After 1922, the ADC worked the surface for almost three years before halting all activity. In 1928, Reyburn’s group withdrew fully from the operation and left it to other Little Rock businessmen, who then leased the property to a new venture guided by John Fuller—the Arkansas Diamond Mining and Engineering Company. Finally, in July 1930, the struggling ADC dissolved after transferring all properties to its financing partner, the Arkansas Diamond Corporation of Virginia. Fuller’s associates retained their lease but worked only the surface until the Great Depression ended all activity in late 1932.

The ADC’s experience was repeated on a much smaller scale on the northeast slope. The Ozark group persuaded the owner, Millard M. (M. M.) Mauney, to sell four of the six acres and, in 1912, built the first full-size “crushing and recovery plant.” Concentrating on the matrix, the corporation processed about 5,000 loads from a huge trench before declaring bankruptcy the following spring.

In 1912, Mauney leased the remaining two acres to Austin Millar’s Kimberlite Company, along with a plant site at nearby Prairie Creek. In early 1913, the elder Millar, an experienced diamond prospector, began digging pits to evaluate the matrix and, after weeks of labor, reported six small diamonds. Later, a “special careful test” of 250 loads of the basic blue ground yielded fourteen diamonds totaling slightly over one carat.

Howard Millar, a young mining engineer, temporarily resolved the crisis by switching to long shallow trenches, a method exploiting the richer surface material. In 1915–1916, the trenching extended eastward into the Ozark Mine after the Millars managed to buy that property. Careful testing produced averages of about eleven carats per 100 loads from the Mauney Mine and ten to eleven per 100 from the Ozark—figures high enough to suggest commercial potential and appeal to investors. Still, the Kimberlite Company soon lost investor support and sank into debt. On the night of January 13, 1919, mysterious fires ravaged buildings and equipment at both the Prairie Creek site and the Ozark property, permanently terminating the Millars’ field operations.

After the Depression, the earlier reports of John Fuller and the Millars helped various mining interests press for renewed testing of the dormant Pike County field. The U.S. Bureau of Mines responded in 1943–1944 with its own evaluation of the southeast slope: slightly less than two carats per 100 tons avoirdupois. Unsatisfied, the Diamond Corporation of America (the “Glenn Martin Company”) followed with a less efficient test of the entire formation in 1948–1949 and found almost 0.2 carat per 100.

After Crater of Diamonds State Park opened in 1972, the commercial campaign was enlivened by discoveries of both diamond-bearing kimberlite along the Colorado-Wyoming border and related olivine “lamproite” in Australia (the Argyle Mine). Inspired by the rich Argyle, geologists reclassified the Pike County deposits as lamproite. Some optimists speculated the big pipe could hold as much as $5 billion worth of diamonds.

After commercial pressure built in the 1980s, a joint state-private venture finally evaluated the entire pipe and, in 1997, reported an overall average of 0.57 carat per 100 metric tons. The historically defined diamond field averaged about one carat per 100 tons. Concluding the affair, the State Parks, Recreation and Travel Commission voted to impose a twenty-year ban on further applications for commercial testing; the legislature followed with a permanent ban.

Today, the ancient volcanic pipe fills a compatible role as regular “diggers” and other recreational miners work the plowed thirty-five-acre field. Notably, a large number of diamonds found at the state park have come from a network of buried drainage channels holding material left from the processing of the surface layer in the early commercial era.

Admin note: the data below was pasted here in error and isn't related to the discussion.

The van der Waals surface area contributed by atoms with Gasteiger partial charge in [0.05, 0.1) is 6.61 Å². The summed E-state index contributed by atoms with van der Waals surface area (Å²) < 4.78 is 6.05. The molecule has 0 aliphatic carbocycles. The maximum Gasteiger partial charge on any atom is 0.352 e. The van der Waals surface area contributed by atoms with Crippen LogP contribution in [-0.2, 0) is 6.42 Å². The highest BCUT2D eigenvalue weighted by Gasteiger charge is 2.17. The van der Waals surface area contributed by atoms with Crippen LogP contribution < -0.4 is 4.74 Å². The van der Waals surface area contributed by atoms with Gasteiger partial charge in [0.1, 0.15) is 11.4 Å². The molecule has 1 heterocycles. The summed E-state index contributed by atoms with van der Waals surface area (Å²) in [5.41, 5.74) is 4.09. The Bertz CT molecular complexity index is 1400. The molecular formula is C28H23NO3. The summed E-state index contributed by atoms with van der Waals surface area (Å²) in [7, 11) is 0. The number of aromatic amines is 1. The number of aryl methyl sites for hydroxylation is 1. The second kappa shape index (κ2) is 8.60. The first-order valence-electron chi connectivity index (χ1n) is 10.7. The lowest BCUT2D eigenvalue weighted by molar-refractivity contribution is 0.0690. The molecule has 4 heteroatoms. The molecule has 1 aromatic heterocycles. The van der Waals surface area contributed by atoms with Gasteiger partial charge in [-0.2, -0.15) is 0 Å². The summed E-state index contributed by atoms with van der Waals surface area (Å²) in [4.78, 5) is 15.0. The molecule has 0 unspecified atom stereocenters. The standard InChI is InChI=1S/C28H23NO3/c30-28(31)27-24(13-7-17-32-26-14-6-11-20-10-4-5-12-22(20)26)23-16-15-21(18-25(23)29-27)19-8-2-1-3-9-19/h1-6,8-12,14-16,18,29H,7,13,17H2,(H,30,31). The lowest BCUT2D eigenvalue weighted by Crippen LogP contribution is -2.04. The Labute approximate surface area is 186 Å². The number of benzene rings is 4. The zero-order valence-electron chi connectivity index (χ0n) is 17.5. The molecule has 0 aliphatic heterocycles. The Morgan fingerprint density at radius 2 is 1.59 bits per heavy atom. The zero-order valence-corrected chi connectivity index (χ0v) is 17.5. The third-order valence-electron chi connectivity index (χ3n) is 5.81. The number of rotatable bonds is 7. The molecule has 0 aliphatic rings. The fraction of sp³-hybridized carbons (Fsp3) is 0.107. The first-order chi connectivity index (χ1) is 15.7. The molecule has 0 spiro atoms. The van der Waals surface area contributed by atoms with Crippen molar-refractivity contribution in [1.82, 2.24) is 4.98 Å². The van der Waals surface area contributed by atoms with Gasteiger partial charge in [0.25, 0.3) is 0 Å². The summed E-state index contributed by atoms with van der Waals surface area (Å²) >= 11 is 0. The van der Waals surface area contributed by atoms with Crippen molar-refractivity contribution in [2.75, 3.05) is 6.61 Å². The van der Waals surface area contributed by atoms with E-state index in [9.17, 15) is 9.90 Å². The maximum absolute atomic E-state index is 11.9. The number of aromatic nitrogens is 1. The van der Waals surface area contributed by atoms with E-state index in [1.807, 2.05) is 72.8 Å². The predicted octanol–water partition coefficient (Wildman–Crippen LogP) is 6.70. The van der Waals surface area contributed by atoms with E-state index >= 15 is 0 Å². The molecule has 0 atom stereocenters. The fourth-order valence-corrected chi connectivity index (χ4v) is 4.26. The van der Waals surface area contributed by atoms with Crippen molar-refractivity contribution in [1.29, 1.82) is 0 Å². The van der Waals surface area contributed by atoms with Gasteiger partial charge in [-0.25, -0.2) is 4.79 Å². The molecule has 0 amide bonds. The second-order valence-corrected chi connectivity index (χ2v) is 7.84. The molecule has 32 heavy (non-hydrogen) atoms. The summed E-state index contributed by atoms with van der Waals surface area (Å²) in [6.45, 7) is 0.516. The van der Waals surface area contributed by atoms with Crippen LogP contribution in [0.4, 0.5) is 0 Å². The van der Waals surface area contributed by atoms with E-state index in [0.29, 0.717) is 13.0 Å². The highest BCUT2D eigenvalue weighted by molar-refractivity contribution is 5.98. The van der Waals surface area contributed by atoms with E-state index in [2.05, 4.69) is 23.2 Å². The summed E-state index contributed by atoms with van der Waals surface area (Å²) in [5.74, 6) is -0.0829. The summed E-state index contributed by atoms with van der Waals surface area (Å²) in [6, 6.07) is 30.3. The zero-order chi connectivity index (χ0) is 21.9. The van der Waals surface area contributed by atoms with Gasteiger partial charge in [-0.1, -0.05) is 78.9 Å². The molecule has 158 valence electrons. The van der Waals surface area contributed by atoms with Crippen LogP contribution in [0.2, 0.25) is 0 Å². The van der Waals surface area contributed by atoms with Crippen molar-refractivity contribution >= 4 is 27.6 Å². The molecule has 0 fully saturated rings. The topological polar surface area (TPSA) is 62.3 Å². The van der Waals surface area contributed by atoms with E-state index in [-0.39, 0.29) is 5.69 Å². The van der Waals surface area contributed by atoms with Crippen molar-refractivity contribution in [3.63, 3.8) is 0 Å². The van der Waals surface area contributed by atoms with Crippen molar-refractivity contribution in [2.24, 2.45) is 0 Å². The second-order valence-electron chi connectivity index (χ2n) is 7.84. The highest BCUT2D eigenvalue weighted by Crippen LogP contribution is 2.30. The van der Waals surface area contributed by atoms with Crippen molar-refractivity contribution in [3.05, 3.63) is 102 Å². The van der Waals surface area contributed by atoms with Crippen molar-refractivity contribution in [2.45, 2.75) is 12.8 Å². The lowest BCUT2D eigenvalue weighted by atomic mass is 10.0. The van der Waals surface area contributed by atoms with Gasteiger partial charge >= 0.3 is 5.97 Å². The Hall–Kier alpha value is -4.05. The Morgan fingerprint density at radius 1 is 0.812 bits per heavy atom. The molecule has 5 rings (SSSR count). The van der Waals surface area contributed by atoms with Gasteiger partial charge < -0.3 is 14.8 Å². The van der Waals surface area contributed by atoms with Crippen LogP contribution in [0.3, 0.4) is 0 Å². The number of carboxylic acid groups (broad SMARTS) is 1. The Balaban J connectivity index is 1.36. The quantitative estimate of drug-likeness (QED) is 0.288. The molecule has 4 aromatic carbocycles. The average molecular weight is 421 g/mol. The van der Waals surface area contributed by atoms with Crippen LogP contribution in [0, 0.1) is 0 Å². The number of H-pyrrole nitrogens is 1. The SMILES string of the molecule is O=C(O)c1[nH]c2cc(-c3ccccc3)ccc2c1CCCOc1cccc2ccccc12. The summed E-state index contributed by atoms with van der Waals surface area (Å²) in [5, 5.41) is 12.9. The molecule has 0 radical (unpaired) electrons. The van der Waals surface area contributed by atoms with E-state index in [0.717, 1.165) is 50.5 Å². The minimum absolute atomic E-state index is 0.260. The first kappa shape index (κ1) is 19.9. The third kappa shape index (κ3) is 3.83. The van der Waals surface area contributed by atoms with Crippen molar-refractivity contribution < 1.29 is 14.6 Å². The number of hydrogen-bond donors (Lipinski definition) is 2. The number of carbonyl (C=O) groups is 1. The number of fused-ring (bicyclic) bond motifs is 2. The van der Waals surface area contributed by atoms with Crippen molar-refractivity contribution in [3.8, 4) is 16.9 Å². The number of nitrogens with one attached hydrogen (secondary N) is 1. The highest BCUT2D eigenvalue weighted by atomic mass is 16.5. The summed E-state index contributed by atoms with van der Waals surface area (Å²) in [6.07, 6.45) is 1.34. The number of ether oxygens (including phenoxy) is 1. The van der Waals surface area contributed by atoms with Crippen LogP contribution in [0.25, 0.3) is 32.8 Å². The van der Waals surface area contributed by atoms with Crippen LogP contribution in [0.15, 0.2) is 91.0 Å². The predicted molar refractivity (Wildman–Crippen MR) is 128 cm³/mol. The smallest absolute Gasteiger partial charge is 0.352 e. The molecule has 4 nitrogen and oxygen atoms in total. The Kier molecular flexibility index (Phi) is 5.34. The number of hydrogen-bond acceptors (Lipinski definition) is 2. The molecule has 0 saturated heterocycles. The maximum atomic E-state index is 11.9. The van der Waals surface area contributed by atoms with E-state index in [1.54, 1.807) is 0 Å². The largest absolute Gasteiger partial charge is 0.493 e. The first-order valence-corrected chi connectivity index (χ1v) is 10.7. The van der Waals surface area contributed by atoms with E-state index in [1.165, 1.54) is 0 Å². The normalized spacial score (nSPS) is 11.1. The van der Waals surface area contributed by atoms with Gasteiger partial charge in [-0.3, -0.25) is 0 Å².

For additional information:

Banks, Dean. “Arkansas Diamonds: Dreams, Myths, and Reality.” Condensed edition of unpublished manuscript (1997), 2006. Pike County Archives and History Society. http://www.pcahs.com/Arkansas_Diamonds/idxFr2.htm (accessed July 7, 2008).

Branner, John C., and R. N. Brackett. “The Peridotite of Pike County, Arkansas.” American Journal of Science 38, 3d Series (1889): 50–59.

“Crater of Diamonds.” Microfilm collection. Arkansas History Commission, Little Rock, Arkansas.

Dunn, Dennis P. “Zenolith Mineralogy and Geology of the Prairie Creek Lamproite Province, Arkansas.” Ph.D. diss., University of Texas at Austin, 2002.

Fuller, John T. “The Arkansas Diamond Field.” Engineering and Mining Journal 93 (January 6, 1912): 6.

———. “The Arkansas Diamond Field in 1909.” Engineering and Mining Journal 89 (April 9, 1910): 767–768.

———. “Arkansas Diamond Field in 1910.” Engineering and Mining Journal 91 (January 7, 1911): 6.

———. “The Arkansas Diamond Field in 1913.” Engineering and Mining Journal 97 (January 10, 1914): 52.

———. Diamond Mining in Arkansas.” Engineering and Mining Journal 95 (January 11, 1913): 75.

———. “Diamond Mine in Pike County, Arkansas.” Engineering and Mining Journal 87 (January 16, 1909): 152–155.

———. “Diamond Mine in Pike County, Arkansas.” Engineering and Mining Journal 87 (March 20, 1909): 616–617.

Fuller, John T., et al. “Reports and Information Gathered by John T. Fuller from 1908 to 1931—Diamond Fields in Pike County, Arkansas.” On file at Arkansas Department of Parks and Tourism, Little Rock, Arkansas. On microfilm at Arkansas History Commission, Little Rock, Arkanas.

Henderson, John C. “The Crater of Diamonds: A History of the Pike County, Arkansas, Diamond Field, 1906–1972.” Ph.D. diss, University of North Texas, 2002.

Kunz, George F., and Henry S. Washington. “Diamonds in Arkansas.” In Transactions of the American Institute of Mining Engineers, 1908. New York: AIME, 1909.

Millar, Howard A. It was Finders Keepers at America’s Only Diamond Mine. New York: Carlton Press, 1976.

Miser, Hugh D., and A. H. Purdue. “Igneous Rocks.” In Geology of the De Queen and Caddo Gap Quadrangles, Arkansas. Bulletin 808. Washington DC: U.S. Geological Survey, 1929.

Morgan Worldwide Mining Consultants. “Crater of Diamonds State Park Evaluation Program, Final Report.” Little Rock: Arkansas State Parks, Recreation and Travel Commission, 1997.

Petty, Willard Brian. “Finders Keepers: The American Diamond Legacy.” MA thesis, University of Arkansas, 2009.

Thoenen, J. R., et al. Investigation of the Prairie Creek Diamond Area, Pike County, Ark. Report of Investigations 4549. Washington DC: U.S. Department of the Interior, Bureau of Mines, 1949.

Dean Banks
Murfreesboro, Arkansas

Related Butler Center Lesson Plans:
Arkansas: a Natural State (Grade Kindergarten)

Last Updated 12/1/2011